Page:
Every hour the mystery deepens: How could an airliner with 239 people on board simply vanish? There are disparate theories about what might have happened to Malaysian Airlines flight 370 but no clues that lend merit to any of them. The exhaustive multinational search has failed to turn up even a shred of debris and false leads have fed false hope.

What has emerged in the absence of fact is a glimpse at the lives of those on board. Passengers and crew were from 14 nations and varying backgrounds.

The 153 people from China appeared to be a cross-section of the country: A group of artists, a delegation of Buddhist monks, employees of a technology firm and families on vacation. A New Zealander, Paul Weeks, was on a business trip that his son had drawn on a map on his bedroom wall. Weeks’ wife, Denica, wept as she told reporters that their son kept asking when daddy was going to Skype.

The Canadian couple, Muktesh Mukherjee and Xiaomo Bai, had enjoyed a romantic holiday in Vietnam. His Facebook page features photos of them smiling in the sun and sipping cocktails. The flight was supposed to return them home to Beijing and their two little boys.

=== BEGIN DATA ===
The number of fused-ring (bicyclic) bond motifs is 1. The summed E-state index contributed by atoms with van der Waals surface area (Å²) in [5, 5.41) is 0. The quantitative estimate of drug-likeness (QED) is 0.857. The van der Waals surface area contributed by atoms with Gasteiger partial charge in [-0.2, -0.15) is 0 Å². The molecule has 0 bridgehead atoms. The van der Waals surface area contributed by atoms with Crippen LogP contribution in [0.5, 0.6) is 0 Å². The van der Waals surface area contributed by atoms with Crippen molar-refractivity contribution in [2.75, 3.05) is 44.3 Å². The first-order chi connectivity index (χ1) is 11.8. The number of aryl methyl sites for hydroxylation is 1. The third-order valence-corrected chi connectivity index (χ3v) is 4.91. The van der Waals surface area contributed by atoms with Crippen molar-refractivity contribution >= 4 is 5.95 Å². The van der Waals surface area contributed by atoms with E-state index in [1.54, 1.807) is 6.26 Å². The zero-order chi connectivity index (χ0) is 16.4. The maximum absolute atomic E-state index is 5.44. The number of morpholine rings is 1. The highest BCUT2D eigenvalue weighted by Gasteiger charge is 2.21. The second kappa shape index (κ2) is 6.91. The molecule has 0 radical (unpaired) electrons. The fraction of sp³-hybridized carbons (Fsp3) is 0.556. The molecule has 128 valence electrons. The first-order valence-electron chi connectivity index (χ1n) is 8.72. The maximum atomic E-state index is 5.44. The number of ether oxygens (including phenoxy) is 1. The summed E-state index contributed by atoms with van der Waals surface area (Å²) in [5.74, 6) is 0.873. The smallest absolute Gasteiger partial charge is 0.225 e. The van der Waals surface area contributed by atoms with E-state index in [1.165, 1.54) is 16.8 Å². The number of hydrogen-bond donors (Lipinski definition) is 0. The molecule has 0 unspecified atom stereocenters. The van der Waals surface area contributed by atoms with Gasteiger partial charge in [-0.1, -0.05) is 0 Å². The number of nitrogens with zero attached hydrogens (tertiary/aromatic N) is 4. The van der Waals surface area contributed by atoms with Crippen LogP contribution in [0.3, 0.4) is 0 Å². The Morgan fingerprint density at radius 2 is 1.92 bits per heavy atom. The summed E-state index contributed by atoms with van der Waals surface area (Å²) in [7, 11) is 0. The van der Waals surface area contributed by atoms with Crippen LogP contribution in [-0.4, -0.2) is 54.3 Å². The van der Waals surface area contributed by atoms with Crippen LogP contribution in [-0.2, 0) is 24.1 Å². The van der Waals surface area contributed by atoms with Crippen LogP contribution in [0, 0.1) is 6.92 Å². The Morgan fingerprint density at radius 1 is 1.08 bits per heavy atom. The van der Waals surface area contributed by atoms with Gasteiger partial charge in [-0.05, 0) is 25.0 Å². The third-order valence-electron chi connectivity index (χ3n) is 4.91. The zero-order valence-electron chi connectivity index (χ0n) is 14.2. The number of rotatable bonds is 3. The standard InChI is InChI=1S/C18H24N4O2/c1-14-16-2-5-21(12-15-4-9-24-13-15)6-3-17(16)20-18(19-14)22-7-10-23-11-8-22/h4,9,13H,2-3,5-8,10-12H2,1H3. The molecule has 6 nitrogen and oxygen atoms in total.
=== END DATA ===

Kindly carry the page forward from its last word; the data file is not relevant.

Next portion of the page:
Muktesh, 42, was an executive with U.S.-based XCoal Energy and Resources while Xiaomo, 37, graduated from Beijing’s Foreign Studies University. They met in Beijing and married in 2002, and went on to live in Montreal and Chicago before returning to China for work.

The couple took frequent vacations – with and without their sons. This time they stayed back with their grandmother. The youngest, Miles, will turn 3 in May. Xiaomo had posted a photo last month of the boys making snow angels and wrote, “The first snowfall of this winter!!!”

Neighbours at the Central Park apartment complex were in shock that there is so little information about what might have happened. Matthew McConkey, a close friend, said in an email that his heart is broken and he cannot stop crying.

“They were wonderful and welcoming people and exceedingly devoted parents to two fantastic little boys,” he said. “This is tragic beyond words.”

According to an uncle, Xiaomo’s father was in London when the Canadian embassy called to say that his daughter was missing. He was travelling back to Beijing and would go on to Kuala Lumpur with Canadian officials when, or if, search crews find a crash site.